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Can anything save Iraq now? (Page 2)
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Aron Peterson
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May 7, 2007, 04:22 PM
 
Originally Posted by peeb View Post
Iraq, the UK, the US, many nations have human development indicators that are falling.
Human development indicators. Would those be little lights we stick on our heads to say if we are turning left or right at a junction?
( Last edited by Aron Peterson; Aug 12, 2007 at 03:01 PM. )
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tie
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May 7, 2007, 04:26 PM
 
Originally Posted by Orion27 View Post
Your disgust is well founded. You my friend are being used by the Democrats. You're locked in to your illusion things will change in Iraq if a Democrat is elected.
Um, only the Democrats are offering any alternative at all. If you want us to keep losing, with a steady course, then you'll vote for a Republican. I'm not that stupid.

Sorry to be harsh, but anybody who wants to stay the course right now is an idiot. Bush is for staying the course. I don't care if you think we need to leave now, or if you think we should instate a draft and send 300,000 more troops. Either way, your position is completely opposed to Bush's position. Bush is not fighting to win the war and nor is he retreating. This is a disaster.

Are any Republicans saying we should draft 300,000 more troops? Then I might take them seriously. But they aren't. McCain is the one most willing to criticize Bush, and he won't criticize Bush's war strategy. If you are supporting the Republicans, then you are supporting losing the war, because staying the course cannot win it.

Until the Republicans come up with any alternative, there is no choice except to support the Democrats. But that's not so bad; I'm sure they will eventually come up with an alternative, just closer to the election. Too bad for everyone dying in Iraq in the meantime -- politics is a dirty game and sometimes people literally have to die for it.
( Last edited by tie; May 7, 2007 at 05:43 PM. )
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faragbre967
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May 7, 2007, 04:28 PM
 
Originally Posted by peeb View Post
You mean that they are only at war with developing nations? Wow. You've got a pretty low bar there, especially considering the nuclear technology we're selling to developing nations now!
I agree that the European Union has been spectacularly successful at providing for peace in Europe - the second half of the 20th century was markedly different than the first.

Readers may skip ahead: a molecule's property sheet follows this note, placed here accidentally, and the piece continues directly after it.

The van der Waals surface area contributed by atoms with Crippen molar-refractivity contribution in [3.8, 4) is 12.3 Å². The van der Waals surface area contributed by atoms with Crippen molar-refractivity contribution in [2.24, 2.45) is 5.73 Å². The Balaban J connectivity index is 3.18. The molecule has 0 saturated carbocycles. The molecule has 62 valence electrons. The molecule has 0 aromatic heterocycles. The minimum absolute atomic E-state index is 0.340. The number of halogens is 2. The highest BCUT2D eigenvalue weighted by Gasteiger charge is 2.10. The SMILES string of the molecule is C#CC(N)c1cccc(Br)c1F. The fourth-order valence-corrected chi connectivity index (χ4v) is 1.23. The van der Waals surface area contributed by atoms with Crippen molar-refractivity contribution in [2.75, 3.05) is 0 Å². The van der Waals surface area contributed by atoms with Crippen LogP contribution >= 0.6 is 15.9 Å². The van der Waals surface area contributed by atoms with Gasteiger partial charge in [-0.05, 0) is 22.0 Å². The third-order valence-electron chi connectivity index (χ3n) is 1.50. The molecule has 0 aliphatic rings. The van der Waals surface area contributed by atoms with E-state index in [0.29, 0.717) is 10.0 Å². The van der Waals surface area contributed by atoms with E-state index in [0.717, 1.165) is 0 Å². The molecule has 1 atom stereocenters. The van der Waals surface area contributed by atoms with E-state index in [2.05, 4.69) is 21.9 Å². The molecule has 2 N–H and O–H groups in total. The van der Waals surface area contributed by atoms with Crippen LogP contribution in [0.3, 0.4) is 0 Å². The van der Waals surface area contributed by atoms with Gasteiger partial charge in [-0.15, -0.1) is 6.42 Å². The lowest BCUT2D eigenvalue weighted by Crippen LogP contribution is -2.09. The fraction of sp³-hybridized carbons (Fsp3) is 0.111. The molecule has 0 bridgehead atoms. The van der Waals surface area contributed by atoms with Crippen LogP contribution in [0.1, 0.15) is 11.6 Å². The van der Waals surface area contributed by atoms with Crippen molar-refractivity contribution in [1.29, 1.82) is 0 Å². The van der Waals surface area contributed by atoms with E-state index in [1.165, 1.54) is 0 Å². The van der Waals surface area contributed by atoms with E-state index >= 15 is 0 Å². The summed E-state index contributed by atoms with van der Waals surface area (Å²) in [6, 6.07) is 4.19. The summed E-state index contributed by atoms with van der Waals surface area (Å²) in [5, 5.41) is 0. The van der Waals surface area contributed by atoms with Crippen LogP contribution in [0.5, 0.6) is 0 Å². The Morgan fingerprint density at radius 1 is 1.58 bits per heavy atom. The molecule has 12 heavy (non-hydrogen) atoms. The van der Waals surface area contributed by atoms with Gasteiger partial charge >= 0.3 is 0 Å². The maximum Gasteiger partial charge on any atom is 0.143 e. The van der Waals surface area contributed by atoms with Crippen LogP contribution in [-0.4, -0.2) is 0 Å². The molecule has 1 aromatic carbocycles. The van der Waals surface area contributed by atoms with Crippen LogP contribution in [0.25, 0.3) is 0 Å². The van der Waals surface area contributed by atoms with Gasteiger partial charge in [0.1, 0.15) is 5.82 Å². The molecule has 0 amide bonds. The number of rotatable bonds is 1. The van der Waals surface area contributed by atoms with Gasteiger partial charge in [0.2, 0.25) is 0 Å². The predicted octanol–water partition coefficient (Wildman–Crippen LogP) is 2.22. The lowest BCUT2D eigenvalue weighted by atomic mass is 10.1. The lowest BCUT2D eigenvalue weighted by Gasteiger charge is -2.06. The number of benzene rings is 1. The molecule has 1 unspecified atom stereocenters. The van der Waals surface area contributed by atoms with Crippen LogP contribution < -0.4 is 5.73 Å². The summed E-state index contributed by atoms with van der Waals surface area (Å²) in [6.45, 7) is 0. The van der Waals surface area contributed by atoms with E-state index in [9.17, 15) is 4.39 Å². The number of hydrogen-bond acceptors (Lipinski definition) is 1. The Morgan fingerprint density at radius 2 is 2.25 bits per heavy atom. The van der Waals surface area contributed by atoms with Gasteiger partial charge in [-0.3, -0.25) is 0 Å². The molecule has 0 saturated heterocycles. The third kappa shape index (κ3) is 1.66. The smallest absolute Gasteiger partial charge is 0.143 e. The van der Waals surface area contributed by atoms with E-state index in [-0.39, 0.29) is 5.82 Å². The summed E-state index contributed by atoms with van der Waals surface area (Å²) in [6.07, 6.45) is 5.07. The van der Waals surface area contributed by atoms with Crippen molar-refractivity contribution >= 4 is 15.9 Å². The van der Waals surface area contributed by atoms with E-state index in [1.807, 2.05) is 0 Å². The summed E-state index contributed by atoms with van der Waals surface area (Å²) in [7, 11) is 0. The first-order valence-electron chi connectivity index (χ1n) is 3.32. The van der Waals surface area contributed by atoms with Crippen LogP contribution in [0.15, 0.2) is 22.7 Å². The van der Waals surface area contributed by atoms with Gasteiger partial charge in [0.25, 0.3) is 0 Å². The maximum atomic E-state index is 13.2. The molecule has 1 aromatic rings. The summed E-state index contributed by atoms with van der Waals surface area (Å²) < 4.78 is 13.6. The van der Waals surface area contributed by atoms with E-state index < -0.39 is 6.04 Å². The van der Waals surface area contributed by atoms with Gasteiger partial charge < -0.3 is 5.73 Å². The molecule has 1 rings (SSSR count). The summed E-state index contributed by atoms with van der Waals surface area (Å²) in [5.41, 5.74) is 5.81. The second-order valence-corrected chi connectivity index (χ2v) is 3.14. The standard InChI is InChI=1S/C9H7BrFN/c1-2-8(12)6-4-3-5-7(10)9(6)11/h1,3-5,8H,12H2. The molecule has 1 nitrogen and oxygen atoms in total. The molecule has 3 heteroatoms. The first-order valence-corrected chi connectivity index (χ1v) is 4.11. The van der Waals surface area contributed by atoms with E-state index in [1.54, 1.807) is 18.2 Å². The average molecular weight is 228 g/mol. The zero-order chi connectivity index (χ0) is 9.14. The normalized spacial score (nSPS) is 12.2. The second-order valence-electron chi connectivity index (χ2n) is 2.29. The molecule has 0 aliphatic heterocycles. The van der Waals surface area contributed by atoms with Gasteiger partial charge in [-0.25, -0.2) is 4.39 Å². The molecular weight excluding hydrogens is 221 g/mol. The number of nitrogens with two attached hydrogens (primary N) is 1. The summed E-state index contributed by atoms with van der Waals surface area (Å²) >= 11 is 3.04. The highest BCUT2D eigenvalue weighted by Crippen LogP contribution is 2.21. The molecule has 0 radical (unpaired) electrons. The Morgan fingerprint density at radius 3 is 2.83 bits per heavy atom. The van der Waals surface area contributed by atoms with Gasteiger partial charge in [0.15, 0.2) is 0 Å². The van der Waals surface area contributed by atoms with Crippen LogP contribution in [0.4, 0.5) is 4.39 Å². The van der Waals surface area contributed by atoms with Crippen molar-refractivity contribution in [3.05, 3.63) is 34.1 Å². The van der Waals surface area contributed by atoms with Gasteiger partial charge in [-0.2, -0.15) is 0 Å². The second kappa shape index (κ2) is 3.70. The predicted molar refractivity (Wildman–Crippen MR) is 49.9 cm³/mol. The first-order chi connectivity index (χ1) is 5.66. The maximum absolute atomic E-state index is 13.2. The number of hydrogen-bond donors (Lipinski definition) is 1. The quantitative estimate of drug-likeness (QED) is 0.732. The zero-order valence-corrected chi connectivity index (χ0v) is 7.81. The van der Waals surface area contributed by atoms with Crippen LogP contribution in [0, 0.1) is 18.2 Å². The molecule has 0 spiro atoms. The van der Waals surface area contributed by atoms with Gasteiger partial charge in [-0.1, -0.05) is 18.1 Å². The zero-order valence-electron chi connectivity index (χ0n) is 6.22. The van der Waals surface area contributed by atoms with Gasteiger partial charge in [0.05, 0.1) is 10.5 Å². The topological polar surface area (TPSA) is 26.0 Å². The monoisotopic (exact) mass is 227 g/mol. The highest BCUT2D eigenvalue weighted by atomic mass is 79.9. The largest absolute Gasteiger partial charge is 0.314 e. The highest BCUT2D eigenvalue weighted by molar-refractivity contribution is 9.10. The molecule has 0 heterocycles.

Yes Europe is in much better shape since the first half of the 20th century, but think about how many people had to die before everyone starting getting along.

I'm starting to think we should all just leave the Middle East to itself and let them slaughter each other. It's what we had to do as first world countries to get along, it's what France had to do to become a democracy, it's what the US had to do to get rid of slavery. Sometimes the only way to make social changes is to slug it out until you hate fighting.
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peeb
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May 7, 2007, 04:34 PM
 
Originally Posted by faragbre967 View Post
I'm starting to think we should all just leave the Middle East to itself and let them slaughter each other. It's what we had to do as first world countries to get along, it's what France had to do to become a democracy, it's what the US had to do to get rid of slavery. Sometimes the only way to make social changes is to slug it out until you hate fighting.
Erm, they were not slaughtering each other as much before we intervened...
     
peeb
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May 7, 2007, 04:41 PM
 
Originally Posted by Aron Peterson View Post
Human development indicators. Would those be little lights we stick on our heads to say if we are turning left or right at a junction? Would you like to put that in plain English, not link to an article (the article expressed there is a wider gulf between haves and have nots. This is primarily because men in poorer societies keep sticking it in their wives causing higher birth rates among the have nots than the haves. You can't blame Bush, Blair or Jews for bleeping their wives too) and instead say what your own observations are about how the world is messed up today and how much better it was yesteryear.
Wow - it's a while since I've seen that much horseshit in one place. The HDI is an indicator of things that most people agree are linked to quality of life - health, longevity, money, clean air, rights etc. It's not about the gulf between rich and poor, it's about the poor now being even poorer than they used to be - nothing to do with the rich. And not much to do with your frankly offensive views on the causes of poverty.
     
Aron Peterson
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May 7, 2007, 05:20 PM
 
Originally Posted by peeb View Post
The HDI is an indicator of things that most people agree are linked to quality of life - health, longevity, money, clean air, rights etc.
All are improved today (apart from the global warming issue, but at least we're not breathing in coal dust and smoke like they used to 50 years ago), yet you said that the UK and US (and other nations) are less well off?
( Last edited by Aron Peterson; Aug 12, 2007 at 03:01 PM. )
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peeb